"How well can Obama really do in the Southern, Red States?": It's what Democrats, unsure of how to cast their primary vote, have been saying under their breath.

Yesterday, those Dems got at least part of their answer when Obama charmed a rally full of people in Oklahoma, one of the reddest states in America. 1,000 people came out to support Obama in Oklahoma City, the state's capitol, a city that boasts a population of just over 500,000—the state's largest.

Just as surprising, Obama's biggest selling point for Oklahomans was his stance against the war.

Historically very Republican, at least in National elections, Oklahoma's electorate voted for Bush in a landslide in 2000. And again in 2004. Even in 1996, while the country was voting for Clinton as an incumbent, 48 percent of Oklahomans voted for Bob Dole. Clinton trailed at 40 percent.

Obama did better yesterday than any might have predicted—perhaps even Obama's own campaign. The Obama camp, possibly trying to forecast their own draw in this reddest of red states, may have billed themselves accordingly. The afternoon rally/fundraiser cost a paltry $25 to attend as compared to the previous afternoon's fundraiser in Colorado where attendees forked over $100 to catch a glimpse of the Senator. Still, Obama's campaign was able to raise $25,000 in Oklahoma yesterday.

"I have never seen a man in politics that had that much sincerity, purpose, vision," Gregory Shields of Collinsville, Oklahoma said.

Many rally attendees went looking to be inspired and many left fulfilled, according to NewsOK's Jennifer Mock, the local reporter covering the story.

Obama told the crowd in Oklahoma that the days of divisive politics are numbered. He could have said, however, the days of Democrats doubting his legitimacy as a presidential candidate are numbered. And we would have known exactly who he was talking to.

Watch and read local news coverage of last night's rally here.

--Jessica Savage

Hillary YouTube Attack Needs a YouTube Response

| Tue Mar. 20, 2007 11:45 AM EDT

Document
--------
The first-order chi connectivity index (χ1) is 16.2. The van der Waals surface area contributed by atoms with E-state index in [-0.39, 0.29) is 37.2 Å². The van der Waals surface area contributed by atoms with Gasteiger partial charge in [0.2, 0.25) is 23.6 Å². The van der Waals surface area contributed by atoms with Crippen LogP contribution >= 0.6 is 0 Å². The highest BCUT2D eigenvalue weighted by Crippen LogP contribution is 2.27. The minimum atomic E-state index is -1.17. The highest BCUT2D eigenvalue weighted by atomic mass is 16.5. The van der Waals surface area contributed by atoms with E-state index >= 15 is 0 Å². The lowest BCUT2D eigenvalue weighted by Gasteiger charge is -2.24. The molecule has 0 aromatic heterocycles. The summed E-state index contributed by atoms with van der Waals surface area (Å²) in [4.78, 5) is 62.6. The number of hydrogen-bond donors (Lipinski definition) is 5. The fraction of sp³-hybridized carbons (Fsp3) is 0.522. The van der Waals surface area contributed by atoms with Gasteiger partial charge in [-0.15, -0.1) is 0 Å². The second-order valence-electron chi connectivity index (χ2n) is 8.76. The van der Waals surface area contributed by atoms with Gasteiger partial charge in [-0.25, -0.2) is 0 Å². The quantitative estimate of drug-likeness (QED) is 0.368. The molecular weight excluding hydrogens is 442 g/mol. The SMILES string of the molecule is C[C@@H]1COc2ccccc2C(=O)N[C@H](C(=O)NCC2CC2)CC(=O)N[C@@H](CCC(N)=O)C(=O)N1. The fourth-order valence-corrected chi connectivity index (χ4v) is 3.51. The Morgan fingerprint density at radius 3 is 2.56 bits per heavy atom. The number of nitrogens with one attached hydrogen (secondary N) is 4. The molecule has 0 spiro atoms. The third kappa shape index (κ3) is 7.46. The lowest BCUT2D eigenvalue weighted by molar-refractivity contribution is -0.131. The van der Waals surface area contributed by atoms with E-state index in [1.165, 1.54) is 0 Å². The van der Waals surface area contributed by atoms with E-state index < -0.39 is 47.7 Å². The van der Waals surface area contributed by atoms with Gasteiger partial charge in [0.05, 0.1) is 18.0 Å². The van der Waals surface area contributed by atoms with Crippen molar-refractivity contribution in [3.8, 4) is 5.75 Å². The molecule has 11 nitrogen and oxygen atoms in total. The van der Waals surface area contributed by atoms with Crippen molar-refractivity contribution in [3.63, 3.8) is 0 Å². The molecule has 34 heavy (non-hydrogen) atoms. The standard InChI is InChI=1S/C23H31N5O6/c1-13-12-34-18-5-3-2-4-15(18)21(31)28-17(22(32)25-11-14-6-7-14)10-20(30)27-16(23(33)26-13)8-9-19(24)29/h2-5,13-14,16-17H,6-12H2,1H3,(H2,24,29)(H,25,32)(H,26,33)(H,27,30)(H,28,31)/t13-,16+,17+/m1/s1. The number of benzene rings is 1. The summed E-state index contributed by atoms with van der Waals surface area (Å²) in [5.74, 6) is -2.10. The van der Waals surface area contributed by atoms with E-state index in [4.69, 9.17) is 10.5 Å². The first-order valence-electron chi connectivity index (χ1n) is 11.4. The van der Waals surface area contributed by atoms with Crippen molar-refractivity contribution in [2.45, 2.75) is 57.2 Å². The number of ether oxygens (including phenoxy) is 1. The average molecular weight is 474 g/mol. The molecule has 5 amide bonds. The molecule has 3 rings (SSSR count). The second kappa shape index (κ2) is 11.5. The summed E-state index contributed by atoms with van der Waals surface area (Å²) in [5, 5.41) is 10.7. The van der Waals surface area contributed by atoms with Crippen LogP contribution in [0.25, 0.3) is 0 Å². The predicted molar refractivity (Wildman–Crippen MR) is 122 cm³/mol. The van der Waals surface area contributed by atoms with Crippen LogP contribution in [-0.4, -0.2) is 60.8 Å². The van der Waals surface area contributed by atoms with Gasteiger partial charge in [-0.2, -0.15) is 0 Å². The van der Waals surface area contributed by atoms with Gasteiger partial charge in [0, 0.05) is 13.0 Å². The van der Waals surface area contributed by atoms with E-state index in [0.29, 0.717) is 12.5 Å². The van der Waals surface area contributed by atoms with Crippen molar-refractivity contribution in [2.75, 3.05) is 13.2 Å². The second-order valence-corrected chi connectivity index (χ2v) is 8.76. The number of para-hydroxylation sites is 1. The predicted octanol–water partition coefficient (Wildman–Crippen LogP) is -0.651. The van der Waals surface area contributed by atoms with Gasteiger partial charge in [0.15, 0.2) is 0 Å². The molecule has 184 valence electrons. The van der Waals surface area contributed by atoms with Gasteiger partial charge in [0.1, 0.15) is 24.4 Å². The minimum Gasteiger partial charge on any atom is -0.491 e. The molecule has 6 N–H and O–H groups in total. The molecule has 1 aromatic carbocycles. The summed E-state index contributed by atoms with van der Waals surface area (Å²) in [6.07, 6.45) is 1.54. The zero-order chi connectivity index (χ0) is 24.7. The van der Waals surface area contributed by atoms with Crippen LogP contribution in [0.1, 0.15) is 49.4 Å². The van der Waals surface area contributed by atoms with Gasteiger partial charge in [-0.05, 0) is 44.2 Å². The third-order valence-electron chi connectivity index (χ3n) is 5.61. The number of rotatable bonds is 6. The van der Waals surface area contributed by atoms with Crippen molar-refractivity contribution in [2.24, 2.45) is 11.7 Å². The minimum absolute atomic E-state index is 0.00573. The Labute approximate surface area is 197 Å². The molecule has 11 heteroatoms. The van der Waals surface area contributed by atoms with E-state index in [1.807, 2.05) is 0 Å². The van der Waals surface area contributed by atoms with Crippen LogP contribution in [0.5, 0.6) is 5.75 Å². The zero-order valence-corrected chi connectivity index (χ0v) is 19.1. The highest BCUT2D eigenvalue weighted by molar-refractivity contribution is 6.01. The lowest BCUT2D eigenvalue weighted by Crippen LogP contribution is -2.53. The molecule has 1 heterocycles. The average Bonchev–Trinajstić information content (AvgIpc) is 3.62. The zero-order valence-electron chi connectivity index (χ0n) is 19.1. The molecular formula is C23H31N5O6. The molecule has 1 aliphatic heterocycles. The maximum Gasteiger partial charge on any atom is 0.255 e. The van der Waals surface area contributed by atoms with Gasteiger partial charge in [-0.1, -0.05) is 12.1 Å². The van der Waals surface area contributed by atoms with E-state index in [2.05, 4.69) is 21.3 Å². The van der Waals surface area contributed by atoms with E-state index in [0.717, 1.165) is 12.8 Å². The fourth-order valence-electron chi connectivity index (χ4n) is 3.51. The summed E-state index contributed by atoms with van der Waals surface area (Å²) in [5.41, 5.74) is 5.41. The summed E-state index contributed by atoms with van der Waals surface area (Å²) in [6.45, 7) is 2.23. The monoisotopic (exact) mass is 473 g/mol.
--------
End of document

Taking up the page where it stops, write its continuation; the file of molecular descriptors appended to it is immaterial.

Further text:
Joe Klein has an awed response to the famous YouTube ad that attacks Hillary Clinton, and wonders out loud how Hillary's paid staff will respond.

That misses the point. Word is out that the the ad was created not by members of any campaign staff, but by ordinary folks who like Obama and dislike Clinton. Here, I think, is the web's real power over politics. It's not in the candidates' ability to create viral videos and post them on YouTube, MySpace, etc. -- those always feel disingenuous, affected, and smarmy. We know who posted them, so we know why they make the arguments they do. They're not spontaneous, they're not true expressions, they're not labors of love. Besides, they're almost never edgy, funny, or entertaining. The only way Hillary is going to have an effective response to the pro-Obama ad created by everyday folks from the web community is if everyday folks from the web community create a pro-Hillary ad.

You see? Hillary can't respond to this because Obama didn't create it. The central test of YouTube politics is whether or not a candidate can inspire web-savvy users to create content on their own, with no prompting or support from the campaign.

Evidence: Multiple versions of the video of Hillary Clinton announcing her presidency (stilted, stiff, conventional) have been viewed a combined total of 20,000 times on YouTube, and currently have an average rating of three stars. Three versions of the Hillary/1984 video (creative, edgy, cool) have had a combined viewership of more than 1,300,000, and have an average rating of more than four stars. These are inexact, unscientific numbers, but you get the point.